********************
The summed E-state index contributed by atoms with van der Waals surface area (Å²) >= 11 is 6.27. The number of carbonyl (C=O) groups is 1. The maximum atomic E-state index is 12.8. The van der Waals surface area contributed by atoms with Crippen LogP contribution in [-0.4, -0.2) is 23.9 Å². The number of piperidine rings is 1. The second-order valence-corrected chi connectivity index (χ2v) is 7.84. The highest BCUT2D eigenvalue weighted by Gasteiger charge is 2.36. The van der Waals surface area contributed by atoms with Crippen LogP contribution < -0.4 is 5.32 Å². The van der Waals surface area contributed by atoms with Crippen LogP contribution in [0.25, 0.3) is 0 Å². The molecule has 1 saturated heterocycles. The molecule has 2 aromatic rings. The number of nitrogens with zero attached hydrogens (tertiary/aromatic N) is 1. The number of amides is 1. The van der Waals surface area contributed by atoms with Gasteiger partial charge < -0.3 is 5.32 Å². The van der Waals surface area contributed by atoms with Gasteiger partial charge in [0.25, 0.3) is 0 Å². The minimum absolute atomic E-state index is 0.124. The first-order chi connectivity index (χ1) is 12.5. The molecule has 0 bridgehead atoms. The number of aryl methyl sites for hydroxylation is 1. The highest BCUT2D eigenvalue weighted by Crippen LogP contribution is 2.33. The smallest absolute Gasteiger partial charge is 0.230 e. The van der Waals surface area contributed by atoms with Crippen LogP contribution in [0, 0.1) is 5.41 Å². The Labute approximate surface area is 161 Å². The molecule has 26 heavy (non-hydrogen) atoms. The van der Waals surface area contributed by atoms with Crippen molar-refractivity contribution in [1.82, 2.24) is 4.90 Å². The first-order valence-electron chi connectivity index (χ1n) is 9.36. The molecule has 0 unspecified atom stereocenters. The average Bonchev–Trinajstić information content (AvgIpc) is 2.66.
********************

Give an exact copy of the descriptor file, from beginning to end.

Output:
The summed E-state index contributed by atoms with van der Waals surface area (Å²) >= 11 is 6.27. The number of carbonyl (C=O) groups is 1. The maximum atomic E-state index is 12.8. The van der Waals surface area contributed by atoms with Crippen LogP contribution in [-0.4, -0.2) is 23.9 Å². The number of piperidine rings is 1. The second-order valence-corrected chi connectivity index (χ2v) is 7.84. The highest BCUT2D eigenvalue weighted by Gasteiger charge is 2.36. The van der Waals surface area contributed by atoms with Crippen LogP contribution < -0.4 is 5.32 Å². The van der Waals surface area contributed by atoms with Crippen LogP contribution in [0.25, 0.3) is 0 Å². The molecule has 1 saturated heterocycles. The molecule has 2 aromatic rings. The number of nitrogens with zero attached hydrogens (tertiary/aromatic N) is 1. The number of amides is 1. The van der Waals surface area contributed by atoms with Gasteiger partial charge < -0.3 is 5.32 Å². The van der Waals surface area contributed by atoms with Gasteiger partial charge in [0.25, 0.3) is 0 Å². The minimum absolute atomic E-state index is 0.124. The first-order chi connectivity index (χ1) is 12.5. The molecule has 0 bridgehead atoms. The number of aryl methyl sites for hydroxylation is 1. The highest BCUT2D eigenvalue weighted by Crippen LogP contribution is 2.33. The smallest absolute Gasteiger partial charge is 0.230 e. The van der Waals surface area contributed by atoms with Crippen LogP contribution in [0, 0.1) is 5.41 Å². The Labute approximate surface area is 161 Å². The molecule has 26 heavy (non-hydrogen) atoms. The van der Waals surface area contributed by atoms with Crippen molar-refractivity contribution in [1.82, 2.24) is 4.90 Å². The first-order valence-electron chi connectivity index (χ1n) is 9.36. The molecule has 0 unspecified atom stereocenters. The average Bonchev–Trinajstić information content (AvgIpc) is 2.66.